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Football field’s in-house build saved thousands

Project gives Woodstock, Ont. minor football group a reliable place to play

July 12, 2021  By  Mike Jiggens

Danny Hooks / Adobe Stock

Minor football players in Woodstock, Ont. are looking forward to playing on their brand new playing field once COVID-19 restrictions are relaxed. Up until now, the city’s minor football program didn’t have a field of its own, and it experienced difficulties in recent years to get field time from area high schools.

The football organization asked the city for a field it could call home, but the municipality’s inventory of land availability was limited. The only practical solution was to take an existing soccer field and convert it, in full, to accommodate football – a project that got underway in 2019.

Since nine soccer fields existed within Woodstock’s Cowan Park complex, it was felt a Category 3 field could be converted into a Category 1 multi-purpose field tailored for football. The $1.2-million cost estimate, however, seemed a little steep for the tax base of a city of 41,000 people.

Speaking in the winter at the virtually delivered Ontario Turfgrass Symposium, Chris Kern, supervisor of parks and forestry for the City of Woodstock, said costs could be cut significantly if the lion’s share of the work was done in-house. 


When all costs were factored in, the price tag for the construction project came in at $578,000 – “a far cry” from the original estimate if the work been awarded to a general contractor.

The in-house budget approved by city council included:

  • $113,000 for the removal of subsoil, machine rentals, irrigation, drainage, electrical conduit, and various materials and supplies
  • $45,500 for a concrete and asphalt walkway, including labour and materials
  • $47,200 for perimeter fencing
  • $57,000 for premier football goalposts, premier soccer goals, netting, padding and rebar
  • $3,400 for fertilizer and seed
  • $312,000 for Musco LED lighting and the cost for it to be installed by an electrical contractor

Additionally, the city obtained a grant to pay for a GIS co-op student from London’s Fanshawe College.

“Our plan was to plow under everything on site within the field itself and perimeter sidelines,” City of Woodstock sports turf manager Trevor Warner said.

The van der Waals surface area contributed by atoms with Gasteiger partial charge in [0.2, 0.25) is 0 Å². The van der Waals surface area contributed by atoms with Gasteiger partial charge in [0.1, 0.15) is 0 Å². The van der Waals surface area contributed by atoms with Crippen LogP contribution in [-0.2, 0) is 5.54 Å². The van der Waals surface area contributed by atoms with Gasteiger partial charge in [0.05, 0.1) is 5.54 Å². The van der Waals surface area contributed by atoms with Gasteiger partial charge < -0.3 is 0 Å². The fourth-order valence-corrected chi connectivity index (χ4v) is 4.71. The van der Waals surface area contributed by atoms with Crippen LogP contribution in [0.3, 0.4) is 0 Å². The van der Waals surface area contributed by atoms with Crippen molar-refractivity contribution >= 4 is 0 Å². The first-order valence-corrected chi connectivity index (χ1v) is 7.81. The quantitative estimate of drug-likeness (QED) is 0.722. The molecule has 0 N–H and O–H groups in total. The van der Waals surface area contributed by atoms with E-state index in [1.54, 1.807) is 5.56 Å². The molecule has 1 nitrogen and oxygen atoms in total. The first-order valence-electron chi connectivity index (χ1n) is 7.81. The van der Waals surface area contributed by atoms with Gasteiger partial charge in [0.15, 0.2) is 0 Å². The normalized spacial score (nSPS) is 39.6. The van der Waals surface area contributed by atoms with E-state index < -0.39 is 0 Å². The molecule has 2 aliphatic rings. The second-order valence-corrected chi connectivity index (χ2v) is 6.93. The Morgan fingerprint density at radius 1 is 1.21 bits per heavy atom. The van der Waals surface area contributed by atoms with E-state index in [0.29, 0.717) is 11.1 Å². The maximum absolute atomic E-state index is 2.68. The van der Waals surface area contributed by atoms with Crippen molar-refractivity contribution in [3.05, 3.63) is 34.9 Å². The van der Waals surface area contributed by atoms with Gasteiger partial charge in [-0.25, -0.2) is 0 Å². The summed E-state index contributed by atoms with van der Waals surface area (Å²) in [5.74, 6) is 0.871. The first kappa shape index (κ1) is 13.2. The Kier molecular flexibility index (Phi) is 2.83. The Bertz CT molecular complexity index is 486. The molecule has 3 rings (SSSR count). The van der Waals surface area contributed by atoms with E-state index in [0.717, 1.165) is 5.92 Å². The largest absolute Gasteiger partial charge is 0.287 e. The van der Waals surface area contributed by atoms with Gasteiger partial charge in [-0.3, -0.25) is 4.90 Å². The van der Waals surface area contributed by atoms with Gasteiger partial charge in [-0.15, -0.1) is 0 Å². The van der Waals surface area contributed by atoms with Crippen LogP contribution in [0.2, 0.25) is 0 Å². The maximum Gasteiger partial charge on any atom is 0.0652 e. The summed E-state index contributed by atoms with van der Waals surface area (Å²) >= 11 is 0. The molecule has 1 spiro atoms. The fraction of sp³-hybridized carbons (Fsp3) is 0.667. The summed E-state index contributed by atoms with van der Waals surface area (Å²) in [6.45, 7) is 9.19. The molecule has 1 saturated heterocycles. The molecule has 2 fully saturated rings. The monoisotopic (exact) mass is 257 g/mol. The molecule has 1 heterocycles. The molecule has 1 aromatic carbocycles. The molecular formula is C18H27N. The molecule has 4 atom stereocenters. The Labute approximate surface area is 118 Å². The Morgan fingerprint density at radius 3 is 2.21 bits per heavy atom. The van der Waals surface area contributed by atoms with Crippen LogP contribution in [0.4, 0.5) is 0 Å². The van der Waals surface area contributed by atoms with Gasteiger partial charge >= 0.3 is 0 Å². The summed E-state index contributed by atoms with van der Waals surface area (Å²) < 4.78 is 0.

The site was about three feet too high at one end of the field, resulting in 30 to 34 inches being dropped from the north end through the centre of the field. Warner described the site as more of an open green space than a soccer field.

“We used our own City of Woodstock trucks and used a rental John Deere 544 loader on site,” he said. “We moved excess subsoil off the site into the parking lot and utilized all 1,100 yards of excess subsoil into the next soccer field.”

Soil screening
Screening of the soil was done by Whitehead Soils Ltd. of Norwich, Ont. Work began at the field’s south end and continued northward. Several large rocks were removed and screened from the native soil during the excavation process, which helped prevent potential damage to equipment and alleviate the chances of player injuries.

“This is why we screen,” Warner said. “It’s a better growing medium for the grass and a truer surface for the players with consistency.”

The city used its own lasers for grading accuracy to establish a one per cent slope, and city employees installed the field’s irrigation system themselves. The system was set with 2.5-inch lines running down the field’s sidelines, two feet away from the playing surface. Eight Rain Bird Eagle 950 rotor heads – four on each side of the field – were installed along the length of the field while four Eagle 700s – two at each end – delivered water “up the gut.” Warner said the system allows for the other heads to function normally if one develops a problem. The heads throw out about 60 gallons of water a minute with upwards of 95 feet of reach.